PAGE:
NASA’s new mission seeks the fate of water on Mars

Due to a changing climate, water is set to become an ever more precious commodity here on Earth over the next few decades – and the new NASA mission to Mars might just help us to understand more about the causes of the climate change. The Mars Atmosphere and Volatile Evolution mission (Maven), which blasted off on November 18th, will send a spacecraft to orbit the desert planet and fill in some of the blanks left by the Curiosity rover.

Curiosity has already discovered some fascinating evidence pointing to the existence of huge volumes of water on Mars at some point in the planet’s past – suggesting it may once have supported life. Maven is armed with all kinds of instruments that will allow to it investigate the composition and behaviour of the Red Planet’s atmosphere, the Sun’s influence on the planetary surface and changes in Mars’ magnetic field.

All this is hoped to help scientists find out just what happened to the atmosphere Mars would have needed to keep so much water on its surface. The current prevailing theory is that the atmosphere began drifting off into space when the planet lost its magnetic field around four billion years ago – although why this happened is still a mystery.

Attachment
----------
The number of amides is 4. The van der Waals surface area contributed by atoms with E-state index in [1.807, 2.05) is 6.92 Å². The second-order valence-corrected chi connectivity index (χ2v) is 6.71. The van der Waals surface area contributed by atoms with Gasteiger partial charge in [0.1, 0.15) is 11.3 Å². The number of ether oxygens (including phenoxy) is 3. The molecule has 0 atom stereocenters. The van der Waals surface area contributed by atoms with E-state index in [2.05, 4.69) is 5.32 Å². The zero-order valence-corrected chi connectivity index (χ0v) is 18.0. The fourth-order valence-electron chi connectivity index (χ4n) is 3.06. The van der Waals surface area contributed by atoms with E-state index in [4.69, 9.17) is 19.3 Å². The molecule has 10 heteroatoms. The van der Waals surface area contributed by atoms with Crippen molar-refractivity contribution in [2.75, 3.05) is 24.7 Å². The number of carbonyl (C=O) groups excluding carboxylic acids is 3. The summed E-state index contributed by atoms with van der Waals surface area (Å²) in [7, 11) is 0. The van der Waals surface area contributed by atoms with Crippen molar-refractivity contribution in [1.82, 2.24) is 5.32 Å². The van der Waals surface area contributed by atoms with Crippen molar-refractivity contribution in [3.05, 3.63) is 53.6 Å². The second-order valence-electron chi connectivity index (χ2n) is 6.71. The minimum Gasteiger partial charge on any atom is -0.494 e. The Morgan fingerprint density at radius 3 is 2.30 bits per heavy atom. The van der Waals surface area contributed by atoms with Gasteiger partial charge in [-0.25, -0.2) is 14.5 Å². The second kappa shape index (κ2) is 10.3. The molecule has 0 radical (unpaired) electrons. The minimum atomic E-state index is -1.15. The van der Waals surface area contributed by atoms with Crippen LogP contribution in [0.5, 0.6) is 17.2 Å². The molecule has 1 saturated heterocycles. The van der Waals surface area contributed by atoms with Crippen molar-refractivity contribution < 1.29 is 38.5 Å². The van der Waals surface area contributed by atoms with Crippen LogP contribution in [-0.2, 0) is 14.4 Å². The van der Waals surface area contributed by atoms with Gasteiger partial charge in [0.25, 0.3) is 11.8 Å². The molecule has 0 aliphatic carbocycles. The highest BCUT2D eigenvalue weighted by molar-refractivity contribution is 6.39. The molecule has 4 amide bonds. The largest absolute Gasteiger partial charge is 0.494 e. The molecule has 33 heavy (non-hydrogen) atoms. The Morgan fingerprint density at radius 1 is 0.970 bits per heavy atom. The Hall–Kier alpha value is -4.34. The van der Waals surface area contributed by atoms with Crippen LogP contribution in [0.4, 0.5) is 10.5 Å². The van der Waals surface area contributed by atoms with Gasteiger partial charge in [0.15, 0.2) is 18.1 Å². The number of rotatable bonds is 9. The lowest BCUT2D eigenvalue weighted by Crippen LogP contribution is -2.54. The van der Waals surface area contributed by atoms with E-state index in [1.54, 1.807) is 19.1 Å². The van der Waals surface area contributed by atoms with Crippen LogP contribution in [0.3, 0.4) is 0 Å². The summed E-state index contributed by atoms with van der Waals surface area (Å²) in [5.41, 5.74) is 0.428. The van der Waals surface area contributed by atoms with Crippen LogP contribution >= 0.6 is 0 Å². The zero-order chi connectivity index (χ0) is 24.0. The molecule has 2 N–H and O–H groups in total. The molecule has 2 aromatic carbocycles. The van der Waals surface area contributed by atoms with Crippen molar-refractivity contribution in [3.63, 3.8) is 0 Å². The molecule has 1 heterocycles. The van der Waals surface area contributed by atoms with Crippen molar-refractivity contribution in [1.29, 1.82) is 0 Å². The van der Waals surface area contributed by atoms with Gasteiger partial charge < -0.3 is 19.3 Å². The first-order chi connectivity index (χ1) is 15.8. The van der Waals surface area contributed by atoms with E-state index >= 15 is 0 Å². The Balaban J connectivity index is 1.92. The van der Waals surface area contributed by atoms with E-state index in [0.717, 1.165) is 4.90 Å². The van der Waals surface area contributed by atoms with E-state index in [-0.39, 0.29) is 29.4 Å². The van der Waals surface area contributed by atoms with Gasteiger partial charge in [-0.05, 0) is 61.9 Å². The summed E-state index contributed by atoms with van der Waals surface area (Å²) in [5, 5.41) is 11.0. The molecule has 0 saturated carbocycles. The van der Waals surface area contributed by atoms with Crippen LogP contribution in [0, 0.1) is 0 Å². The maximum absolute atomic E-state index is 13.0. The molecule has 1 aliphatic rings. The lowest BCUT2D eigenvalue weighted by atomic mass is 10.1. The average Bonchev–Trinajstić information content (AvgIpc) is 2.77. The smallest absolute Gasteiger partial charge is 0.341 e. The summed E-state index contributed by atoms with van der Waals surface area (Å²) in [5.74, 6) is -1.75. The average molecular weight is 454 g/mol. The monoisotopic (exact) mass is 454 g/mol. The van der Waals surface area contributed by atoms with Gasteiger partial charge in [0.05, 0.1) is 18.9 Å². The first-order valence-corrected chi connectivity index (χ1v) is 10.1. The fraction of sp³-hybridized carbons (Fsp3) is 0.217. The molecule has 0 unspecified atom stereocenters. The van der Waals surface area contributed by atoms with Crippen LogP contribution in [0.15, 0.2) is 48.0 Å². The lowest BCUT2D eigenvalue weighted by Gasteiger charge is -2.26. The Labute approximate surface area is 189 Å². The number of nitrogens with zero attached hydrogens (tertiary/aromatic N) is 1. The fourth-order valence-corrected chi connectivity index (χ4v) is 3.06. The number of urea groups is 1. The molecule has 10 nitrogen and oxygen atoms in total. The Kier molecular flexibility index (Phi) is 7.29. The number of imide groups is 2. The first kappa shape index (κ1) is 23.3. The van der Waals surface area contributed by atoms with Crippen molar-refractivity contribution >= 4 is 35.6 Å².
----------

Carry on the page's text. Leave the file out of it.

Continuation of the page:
“Mars is a complicated system, just as complicated as the Earth in its own way,” said the mission’s lead investigator Bruce Jakosky in a press release. “You can’t hope, with a single spacecraft, to study all aspects and to learn everything there is to know about it. With Maven, we’re exploring the single biggest unexplored piece of Mars so far.”

Maven will arrive in Mars’ orbit on September 22nd, 2014 and will spend around a year orbiting the planet while it gathers data – including five planned “deep dips” that will take it to within 78 miles of the Martian surface.

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